"This set of readings represents some of the best scholarship on social movements from a rhetorical perspective. It provides a strong theoretical framework, as well as particular case studies. Given the diversity of essays, which examine different types of movements and aspects of movements, my students are able to see the myriad ways to study movements rhetorically."
Chuck Goehring
San Diego State University

"Wide variety of readings. Important definitional articles are included."
Valerie Renegar
San Diego State University

"Nice balance of theory to application. Excellent topic diversity. Special benefit: looking at protest from all angles (inside, outside, over time, etc.)"
Shannon Scott
Seattle Pacific University

"It is useful to address major social movements across the spectrum, so I appreciate the fact that the book includes African American, Mexican American, Native American, women, gay rights, etc., as case studies."
Brant Short
Northern Arizona University

"I like the book for examples of rhetorical criticism that focus on issues that are interesting to me and my students, namely, race, gender, environment, queer theory."
Stacey Sowards
University of Texas at El Paso

"The revisions—in my mind—make the volume even more useful in that they not only expand some of the major sections (conceptual and historical) but also bring the volume into contact with more recent movements—like animal rights, Chicana rights, and HIV/AIDS activism."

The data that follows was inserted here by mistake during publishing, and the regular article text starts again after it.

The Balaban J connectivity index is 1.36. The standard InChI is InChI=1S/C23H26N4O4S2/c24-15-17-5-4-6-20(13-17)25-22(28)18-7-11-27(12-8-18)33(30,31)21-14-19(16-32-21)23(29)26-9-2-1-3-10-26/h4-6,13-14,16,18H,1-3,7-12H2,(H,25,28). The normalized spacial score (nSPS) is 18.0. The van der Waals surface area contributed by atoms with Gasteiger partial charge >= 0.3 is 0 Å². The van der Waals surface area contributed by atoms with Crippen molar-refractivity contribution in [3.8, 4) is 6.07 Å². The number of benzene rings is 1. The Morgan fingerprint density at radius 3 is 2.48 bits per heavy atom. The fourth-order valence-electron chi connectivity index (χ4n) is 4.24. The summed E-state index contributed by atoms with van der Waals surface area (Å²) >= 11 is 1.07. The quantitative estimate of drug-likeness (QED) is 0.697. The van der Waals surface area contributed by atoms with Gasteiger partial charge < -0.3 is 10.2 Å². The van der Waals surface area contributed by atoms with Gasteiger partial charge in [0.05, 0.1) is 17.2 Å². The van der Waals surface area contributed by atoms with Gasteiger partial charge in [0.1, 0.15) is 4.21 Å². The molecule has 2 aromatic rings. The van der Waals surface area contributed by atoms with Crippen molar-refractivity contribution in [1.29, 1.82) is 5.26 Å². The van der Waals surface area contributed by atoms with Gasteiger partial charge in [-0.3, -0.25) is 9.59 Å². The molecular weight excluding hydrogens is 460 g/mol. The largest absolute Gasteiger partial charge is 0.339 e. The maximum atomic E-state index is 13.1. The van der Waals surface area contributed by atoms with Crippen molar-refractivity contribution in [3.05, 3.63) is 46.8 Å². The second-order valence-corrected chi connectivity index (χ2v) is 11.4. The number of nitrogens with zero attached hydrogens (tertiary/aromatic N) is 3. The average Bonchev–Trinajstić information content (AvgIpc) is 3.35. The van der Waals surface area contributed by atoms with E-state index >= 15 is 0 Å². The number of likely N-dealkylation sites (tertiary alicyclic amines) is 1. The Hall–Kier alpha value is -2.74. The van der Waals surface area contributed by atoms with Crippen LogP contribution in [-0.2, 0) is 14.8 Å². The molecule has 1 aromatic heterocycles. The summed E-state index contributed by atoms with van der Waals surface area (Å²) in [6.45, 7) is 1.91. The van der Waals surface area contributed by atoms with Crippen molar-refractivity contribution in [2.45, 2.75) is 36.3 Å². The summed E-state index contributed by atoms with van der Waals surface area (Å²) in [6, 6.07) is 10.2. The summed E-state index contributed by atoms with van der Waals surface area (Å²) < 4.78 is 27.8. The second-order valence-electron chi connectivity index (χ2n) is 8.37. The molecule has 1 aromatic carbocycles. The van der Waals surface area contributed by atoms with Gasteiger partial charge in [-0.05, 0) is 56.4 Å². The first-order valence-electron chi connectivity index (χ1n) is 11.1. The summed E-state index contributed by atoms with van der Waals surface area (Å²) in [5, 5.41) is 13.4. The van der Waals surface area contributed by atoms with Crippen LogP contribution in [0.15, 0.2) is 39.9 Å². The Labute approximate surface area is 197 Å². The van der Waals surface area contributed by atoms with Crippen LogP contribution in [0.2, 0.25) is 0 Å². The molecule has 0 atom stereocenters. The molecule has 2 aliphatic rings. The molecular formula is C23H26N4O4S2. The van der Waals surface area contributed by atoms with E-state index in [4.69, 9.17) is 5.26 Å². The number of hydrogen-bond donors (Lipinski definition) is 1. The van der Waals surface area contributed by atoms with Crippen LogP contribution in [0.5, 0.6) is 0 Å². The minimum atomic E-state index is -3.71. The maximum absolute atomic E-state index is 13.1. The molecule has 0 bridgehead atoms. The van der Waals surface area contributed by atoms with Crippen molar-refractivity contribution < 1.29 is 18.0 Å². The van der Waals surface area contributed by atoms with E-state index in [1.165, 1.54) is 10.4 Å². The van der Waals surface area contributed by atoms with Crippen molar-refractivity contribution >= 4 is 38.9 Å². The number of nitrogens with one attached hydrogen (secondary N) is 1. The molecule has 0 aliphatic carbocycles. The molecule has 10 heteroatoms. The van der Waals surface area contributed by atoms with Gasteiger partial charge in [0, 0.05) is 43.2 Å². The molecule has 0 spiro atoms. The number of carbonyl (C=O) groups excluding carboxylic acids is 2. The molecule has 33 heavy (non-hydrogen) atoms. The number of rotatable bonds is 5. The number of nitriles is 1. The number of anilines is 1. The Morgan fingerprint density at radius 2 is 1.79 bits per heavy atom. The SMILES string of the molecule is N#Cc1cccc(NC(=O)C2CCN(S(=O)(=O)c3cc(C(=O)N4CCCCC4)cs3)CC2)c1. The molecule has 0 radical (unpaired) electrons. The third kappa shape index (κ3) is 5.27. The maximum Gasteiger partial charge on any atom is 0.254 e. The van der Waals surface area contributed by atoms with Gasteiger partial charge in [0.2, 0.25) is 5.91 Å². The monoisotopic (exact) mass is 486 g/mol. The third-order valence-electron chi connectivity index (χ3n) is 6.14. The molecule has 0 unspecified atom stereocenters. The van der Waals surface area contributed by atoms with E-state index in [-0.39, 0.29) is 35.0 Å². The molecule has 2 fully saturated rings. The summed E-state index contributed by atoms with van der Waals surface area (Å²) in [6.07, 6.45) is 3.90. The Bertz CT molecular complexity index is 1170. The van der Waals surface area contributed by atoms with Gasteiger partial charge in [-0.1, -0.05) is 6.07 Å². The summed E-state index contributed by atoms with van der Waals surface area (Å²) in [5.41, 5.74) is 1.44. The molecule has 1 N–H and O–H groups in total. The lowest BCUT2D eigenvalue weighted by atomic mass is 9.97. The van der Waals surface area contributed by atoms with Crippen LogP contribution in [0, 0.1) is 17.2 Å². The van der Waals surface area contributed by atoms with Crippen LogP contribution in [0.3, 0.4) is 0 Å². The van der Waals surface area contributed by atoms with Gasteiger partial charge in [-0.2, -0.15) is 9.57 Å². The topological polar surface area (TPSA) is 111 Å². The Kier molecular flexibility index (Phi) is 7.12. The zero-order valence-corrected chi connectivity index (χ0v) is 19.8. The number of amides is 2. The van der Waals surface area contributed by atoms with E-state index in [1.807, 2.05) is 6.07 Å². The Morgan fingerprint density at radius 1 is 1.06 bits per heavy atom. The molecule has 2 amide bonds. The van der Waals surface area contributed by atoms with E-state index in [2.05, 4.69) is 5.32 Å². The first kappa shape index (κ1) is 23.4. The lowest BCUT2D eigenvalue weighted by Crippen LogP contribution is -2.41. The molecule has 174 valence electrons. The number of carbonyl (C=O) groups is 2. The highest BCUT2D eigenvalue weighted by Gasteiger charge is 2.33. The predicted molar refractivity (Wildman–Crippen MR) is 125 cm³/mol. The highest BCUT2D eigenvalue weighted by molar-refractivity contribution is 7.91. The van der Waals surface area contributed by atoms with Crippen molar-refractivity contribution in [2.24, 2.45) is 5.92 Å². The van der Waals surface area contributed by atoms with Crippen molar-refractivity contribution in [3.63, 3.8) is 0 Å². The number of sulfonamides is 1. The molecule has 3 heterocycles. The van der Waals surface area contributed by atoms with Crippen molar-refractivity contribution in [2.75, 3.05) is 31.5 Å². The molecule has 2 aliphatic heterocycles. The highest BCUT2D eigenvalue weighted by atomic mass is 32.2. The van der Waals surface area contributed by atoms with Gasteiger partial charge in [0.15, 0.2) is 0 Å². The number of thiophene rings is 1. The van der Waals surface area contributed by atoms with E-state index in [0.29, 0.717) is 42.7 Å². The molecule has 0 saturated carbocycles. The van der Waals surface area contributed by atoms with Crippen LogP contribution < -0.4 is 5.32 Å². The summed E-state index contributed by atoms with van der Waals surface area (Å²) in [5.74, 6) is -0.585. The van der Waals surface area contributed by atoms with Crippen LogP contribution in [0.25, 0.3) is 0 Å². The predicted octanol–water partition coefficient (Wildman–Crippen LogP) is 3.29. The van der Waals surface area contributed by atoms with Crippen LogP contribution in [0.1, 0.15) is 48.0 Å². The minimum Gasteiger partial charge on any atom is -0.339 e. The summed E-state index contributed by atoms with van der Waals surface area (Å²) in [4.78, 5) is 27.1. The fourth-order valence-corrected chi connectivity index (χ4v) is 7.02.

Kendall Phillips
Syracuse University

"[Major strengths include] the strong sense of the development of the field over time."
Diana Ashe
University of North Carolina at Wilmington

"Nice array of pieces written at different times and about different times. The specific case studies are separated into useful sections, while also not having been forcibly developed just for those sections. Thus each case study speaks to multiple concerns, but is paired in ways that suggest key insights."
Karen Taylor
University of Alaska, Fairbanks

"The book allows for wide-ranging discussion and theoretical depth without the didactic tone of a 'textbook'."
Brenden Kendall
University of Utah

"The editors’ introductions to each chapter were also great, since they provided context for the essays and an orientation to the conversation in which they engaged."
Erin Rand
Syracuse University

"The bibliography helps students with their projects and these sources are also very useful as supplements to the essays assigned for class."
Carl T. Hyden
Morgan State University

"The bibliography is a great resource for students to find sources on their final papers."
Chuck Goehring
San Diego State University


"It brings together, in one convenient place, some of the most important scholarship on the rhetoric of social movements, historical and contemporary, classic essays and cutting-edge criticism."
James Darsey
Georgia State University

"Morris and Browne have gathered the best collection of essays on principles of theory and rhetoric of social movements that I have seen."
Sandra J. Sarkela
State University of New York at Potsdam

"The quality of the scholarship and the areas covered in the book are outstanding."
Kathryn A. Wiss
Western Connecticut State University